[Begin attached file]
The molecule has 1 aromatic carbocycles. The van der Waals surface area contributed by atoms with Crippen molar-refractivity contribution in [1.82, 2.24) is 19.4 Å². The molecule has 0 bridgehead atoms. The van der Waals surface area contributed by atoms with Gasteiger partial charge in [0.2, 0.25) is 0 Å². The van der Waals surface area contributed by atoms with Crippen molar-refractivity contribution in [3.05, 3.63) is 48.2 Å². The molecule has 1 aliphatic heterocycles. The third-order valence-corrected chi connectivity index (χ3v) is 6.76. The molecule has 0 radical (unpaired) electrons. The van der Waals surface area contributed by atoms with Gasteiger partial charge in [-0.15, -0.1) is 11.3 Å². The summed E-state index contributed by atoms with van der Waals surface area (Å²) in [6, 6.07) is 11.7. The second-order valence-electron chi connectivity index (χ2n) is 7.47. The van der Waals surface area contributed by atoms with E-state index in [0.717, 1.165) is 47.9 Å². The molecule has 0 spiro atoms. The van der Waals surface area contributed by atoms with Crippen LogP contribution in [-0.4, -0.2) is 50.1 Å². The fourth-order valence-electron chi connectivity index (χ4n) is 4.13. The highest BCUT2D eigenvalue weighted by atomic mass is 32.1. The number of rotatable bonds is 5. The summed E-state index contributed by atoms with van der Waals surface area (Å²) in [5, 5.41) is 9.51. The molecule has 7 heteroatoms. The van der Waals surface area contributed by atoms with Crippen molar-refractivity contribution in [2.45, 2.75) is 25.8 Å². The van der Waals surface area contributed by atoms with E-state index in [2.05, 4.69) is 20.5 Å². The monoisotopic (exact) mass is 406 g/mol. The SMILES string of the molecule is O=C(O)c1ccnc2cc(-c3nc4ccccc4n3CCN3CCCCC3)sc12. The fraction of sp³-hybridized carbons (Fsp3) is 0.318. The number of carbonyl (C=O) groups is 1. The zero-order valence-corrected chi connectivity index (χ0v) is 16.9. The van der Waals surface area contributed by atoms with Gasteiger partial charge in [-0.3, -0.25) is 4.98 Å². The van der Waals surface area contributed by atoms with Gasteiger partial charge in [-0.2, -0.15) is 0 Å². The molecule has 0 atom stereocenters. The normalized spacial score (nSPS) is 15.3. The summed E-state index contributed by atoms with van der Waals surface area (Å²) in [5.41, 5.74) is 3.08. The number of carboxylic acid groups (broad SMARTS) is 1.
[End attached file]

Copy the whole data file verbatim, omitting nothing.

The molecule has 1 aromatic carbocycles. The van der Waals surface area contributed by atoms with Crippen molar-refractivity contribution in [1.82, 2.24) is 19.4 Å². The molecule has 0 bridgehead atoms. The van der Waals surface area contributed by atoms with Gasteiger partial charge in [0.2, 0.25) is 0 Å². The van der Waals surface area contributed by atoms with Crippen molar-refractivity contribution in [3.05, 3.63) is 48.2 Å². The molecule has 1 aliphatic heterocycles. The third-order valence-corrected chi connectivity index (χ3v) is 6.76. The molecule has 0 radical (unpaired) electrons. The van der Waals surface area contributed by atoms with Gasteiger partial charge in [-0.15, -0.1) is 11.3 Å². The summed E-state index contributed by atoms with van der Waals surface area (Å²) in [6, 6.07) is 11.7. The second-order valence-electron chi connectivity index (χ2n) is 7.47. The van der Waals surface area contributed by atoms with E-state index in [0.717, 1.165) is 47.9 Å². The molecule has 0 spiro atoms. The van der Waals surface area contributed by atoms with Crippen LogP contribution in [-0.4, -0.2) is 50.1 Å². The fourth-order valence-electron chi connectivity index (χ4n) is 4.13. The highest BCUT2D eigenvalue weighted by atomic mass is 32.1. The number of rotatable bonds is 5. The summed E-state index contributed by atoms with van der Waals surface area (Å²) in [5, 5.41) is 9.51. The molecule has 7 heteroatoms. The van der Waals surface area contributed by atoms with Crippen molar-refractivity contribution in [2.45, 2.75) is 25.8 Å². The van der Waals surface area contributed by atoms with E-state index in [2.05, 4.69) is 20.5 Å². The monoisotopic (exact) mass is 406 g/mol. The SMILES string of the molecule is O=C(O)c1ccnc2cc(-c3nc4ccccc4n3CCN3CCCCC3)sc12. The fraction of sp³-hybridized carbons (Fsp3) is 0.318. The number of carbonyl (C=O) groups is 1. The zero-order valence-corrected chi connectivity index (χ0v) is 16.9. The van der Waals surface area contributed by atoms with Gasteiger partial charge in [-0.3, -0.25) is 4.98 Å². The van der Waals surface area contributed by atoms with Gasteiger partial charge in [-0.2, -0.15) is 0 Å². The molecule has 0 atom stereocenters. The normalized spacial score (nSPS) is 15.3. The summed E-state index contributed by atoms with van der Waals surface area (Å²) in [5.41, 5.74) is 3.08. The number of carboxylic acid groups (broad SMARTS) is 1.